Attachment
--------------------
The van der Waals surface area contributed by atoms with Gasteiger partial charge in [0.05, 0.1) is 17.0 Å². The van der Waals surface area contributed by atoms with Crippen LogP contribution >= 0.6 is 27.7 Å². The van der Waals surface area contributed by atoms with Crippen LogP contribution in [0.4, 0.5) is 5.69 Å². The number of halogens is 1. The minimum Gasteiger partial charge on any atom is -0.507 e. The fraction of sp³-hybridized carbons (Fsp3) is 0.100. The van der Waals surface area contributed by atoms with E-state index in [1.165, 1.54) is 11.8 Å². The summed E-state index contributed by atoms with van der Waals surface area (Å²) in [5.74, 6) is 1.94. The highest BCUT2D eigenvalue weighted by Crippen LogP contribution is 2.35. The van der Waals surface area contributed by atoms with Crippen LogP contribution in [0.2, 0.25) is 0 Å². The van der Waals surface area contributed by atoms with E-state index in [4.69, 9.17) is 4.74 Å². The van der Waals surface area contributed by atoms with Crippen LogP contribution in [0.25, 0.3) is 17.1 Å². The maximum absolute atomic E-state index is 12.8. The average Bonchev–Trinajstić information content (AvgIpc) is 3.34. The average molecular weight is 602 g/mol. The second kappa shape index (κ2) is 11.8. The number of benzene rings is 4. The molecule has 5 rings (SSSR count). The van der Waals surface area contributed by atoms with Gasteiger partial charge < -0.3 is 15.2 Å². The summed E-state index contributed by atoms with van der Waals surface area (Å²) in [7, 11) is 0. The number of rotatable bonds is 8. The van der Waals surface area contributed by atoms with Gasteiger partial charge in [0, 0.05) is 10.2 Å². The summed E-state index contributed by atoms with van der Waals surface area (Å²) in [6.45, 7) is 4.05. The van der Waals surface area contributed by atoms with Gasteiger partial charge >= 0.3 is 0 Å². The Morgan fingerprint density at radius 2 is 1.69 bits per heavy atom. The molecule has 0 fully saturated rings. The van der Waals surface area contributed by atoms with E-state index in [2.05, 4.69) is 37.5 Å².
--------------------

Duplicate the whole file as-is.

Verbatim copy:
The van der Waals surface area contributed by atoms with Gasteiger partial charge in [0.05, 0.1) is 17.0 Å². The van der Waals surface area contributed by atoms with Crippen LogP contribution >= 0.6 is 27.7 Å². The van der Waals surface area contributed by atoms with Crippen LogP contribution in [0.4, 0.5) is 5.69 Å². The number of halogens is 1. The minimum Gasteiger partial charge on any atom is -0.507 e. The fraction of sp³-hybridized carbons (Fsp3) is 0.100. The van der Waals surface area contributed by atoms with E-state index in [1.165, 1.54) is 11.8 Å². The summed E-state index contributed by atoms with van der Waals surface area (Å²) in [5.74, 6) is 1.94. The highest BCUT2D eigenvalue weighted by Crippen LogP contribution is 2.35. The van der Waals surface area contributed by atoms with Crippen LogP contribution in [0.2, 0.25) is 0 Å². The van der Waals surface area contributed by atoms with E-state index in [4.69, 9.17) is 4.74 Å². The van der Waals surface area contributed by atoms with Crippen LogP contribution in [0.25, 0.3) is 17.1 Å². The maximum absolute atomic E-state index is 12.8. The average Bonchev–Trinajstić information content (AvgIpc) is 3.34. The average molecular weight is 602 g/mol. The second kappa shape index (κ2) is 11.8. The number of benzene rings is 4. The molecule has 5 rings (SSSR count). The van der Waals surface area contributed by atoms with Gasteiger partial charge < -0.3 is 15.2 Å². The summed E-state index contributed by atoms with van der Waals surface area (Å²) in [7, 11) is 0. The number of rotatable bonds is 8. The van der Waals surface area contributed by atoms with Gasteiger partial charge in [0, 0.05) is 10.2 Å². The summed E-state index contributed by atoms with van der Waals surface area (Å²) in [6.45, 7) is 4.05. The van der Waals surface area contributed by atoms with Gasteiger partial charge >= 0.3 is 0 Å². The Morgan fingerprint density at radius 2 is 1.69 bits per heavy atom. The molecule has 0 fully saturated rings. The van der Waals surface area contributed by atoms with E-state index in [2.05, 4.69) is 37.5 Å².